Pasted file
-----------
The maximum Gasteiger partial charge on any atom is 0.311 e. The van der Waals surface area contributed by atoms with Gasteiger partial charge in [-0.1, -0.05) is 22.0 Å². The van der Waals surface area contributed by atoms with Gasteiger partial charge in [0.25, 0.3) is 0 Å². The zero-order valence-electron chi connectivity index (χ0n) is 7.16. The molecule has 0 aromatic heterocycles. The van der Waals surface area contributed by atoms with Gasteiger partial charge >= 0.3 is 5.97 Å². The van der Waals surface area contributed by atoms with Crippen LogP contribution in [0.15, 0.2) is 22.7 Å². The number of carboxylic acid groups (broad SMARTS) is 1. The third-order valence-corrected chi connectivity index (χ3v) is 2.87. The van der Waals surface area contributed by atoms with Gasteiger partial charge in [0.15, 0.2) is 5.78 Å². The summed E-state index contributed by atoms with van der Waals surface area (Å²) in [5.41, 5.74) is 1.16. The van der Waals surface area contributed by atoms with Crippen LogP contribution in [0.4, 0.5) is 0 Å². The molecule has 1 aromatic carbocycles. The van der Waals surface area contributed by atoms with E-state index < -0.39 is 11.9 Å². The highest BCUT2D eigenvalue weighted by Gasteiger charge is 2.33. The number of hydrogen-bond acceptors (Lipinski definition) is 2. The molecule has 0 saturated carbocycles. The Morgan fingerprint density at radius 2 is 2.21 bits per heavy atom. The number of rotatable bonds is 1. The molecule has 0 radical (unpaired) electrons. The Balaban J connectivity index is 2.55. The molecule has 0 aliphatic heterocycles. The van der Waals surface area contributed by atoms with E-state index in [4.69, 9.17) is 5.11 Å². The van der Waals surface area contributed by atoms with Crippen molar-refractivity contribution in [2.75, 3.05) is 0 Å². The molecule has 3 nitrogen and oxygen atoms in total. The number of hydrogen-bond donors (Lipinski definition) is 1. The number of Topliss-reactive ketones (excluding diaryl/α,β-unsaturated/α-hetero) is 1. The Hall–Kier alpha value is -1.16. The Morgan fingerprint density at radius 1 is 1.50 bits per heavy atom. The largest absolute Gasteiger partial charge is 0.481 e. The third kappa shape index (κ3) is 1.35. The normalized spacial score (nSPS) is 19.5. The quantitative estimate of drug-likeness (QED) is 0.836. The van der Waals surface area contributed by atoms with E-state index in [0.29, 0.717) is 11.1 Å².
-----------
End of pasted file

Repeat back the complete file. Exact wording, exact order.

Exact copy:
The maximum Gasteiger partial charge on any atom is 0.311 e. The van der Waals surface area contributed by atoms with Gasteiger partial charge in [-0.1, -0.05) is 22.0 Å². The van der Waals surface area contributed by atoms with Gasteiger partial charge in [0.25, 0.3) is 0 Å². The zero-order valence-electron chi connectivity index (χ0n) is 7.16. The molecule has 0 aromatic heterocycles. The van der Waals surface area contributed by atoms with Gasteiger partial charge >= 0.3 is 5.97 Å². The van der Waals surface area contributed by atoms with Crippen LogP contribution in [0.15, 0.2) is 22.7 Å². The number of carboxylic acid groups (broad SMARTS) is 1. The third-order valence-corrected chi connectivity index (χ3v) is 2.87. The van der Waals surface area contributed by atoms with Gasteiger partial charge in [0.15, 0.2) is 5.78 Å². The summed E-state index contributed by atoms with van der Waals surface area (Å²) in [5.41, 5.74) is 1.16. The van der Waals surface area contributed by atoms with Crippen LogP contribution in [0.4, 0.5) is 0 Å². The molecule has 1 aromatic carbocycles. The van der Waals surface area contributed by atoms with E-state index < -0.39 is 11.9 Å². The highest BCUT2D eigenvalue weighted by Gasteiger charge is 2.33. The number of hydrogen-bond acceptors (Lipinski definition) is 2. The molecule has 0 saturated carbocycles. The Morgan fingerprint density at radius 2 is 2.21 bits per heavy atom. The number of rotatable bonds is 1. The molecule has 0 radical (unpaired) electrons. The Balaban J connectivity index is 2.55. The molecule has 0 aliphatic heterocycles. The van der Waals surface area contributed by atoms with E-state index in [4.69, 9.17) is 5.11 Å². The van der Waals surface area contributed by atoms with Crippen molar-refractivity contribution in [2.75, 3.05) is 0 Å². The molecule has 3 nitrogen and oxygen atoms in total. The number of hydrogen-bond donors (Lipinski definition) is 1. The number of Topliss-reactive ketones (excluding diaryl/α,β-unsaturated/α-hetero) is 1. The Hall–Kier alpha value is -1.16. The Morgan fingerprint density at radius 1 is 1.50 bits per heavy atom. The largest absolute Gasteiger partial charge is 0.481 e. The third kappa shape index (κ3) is 1.35. The normalized spacial score (nSPS) is 19.5. The quantitative estimate of drug-likeness (QED) is 0.836. The van der Waals surface area contributed by atoms with E-state index in [0.29, 0.717) is 11.1 Å².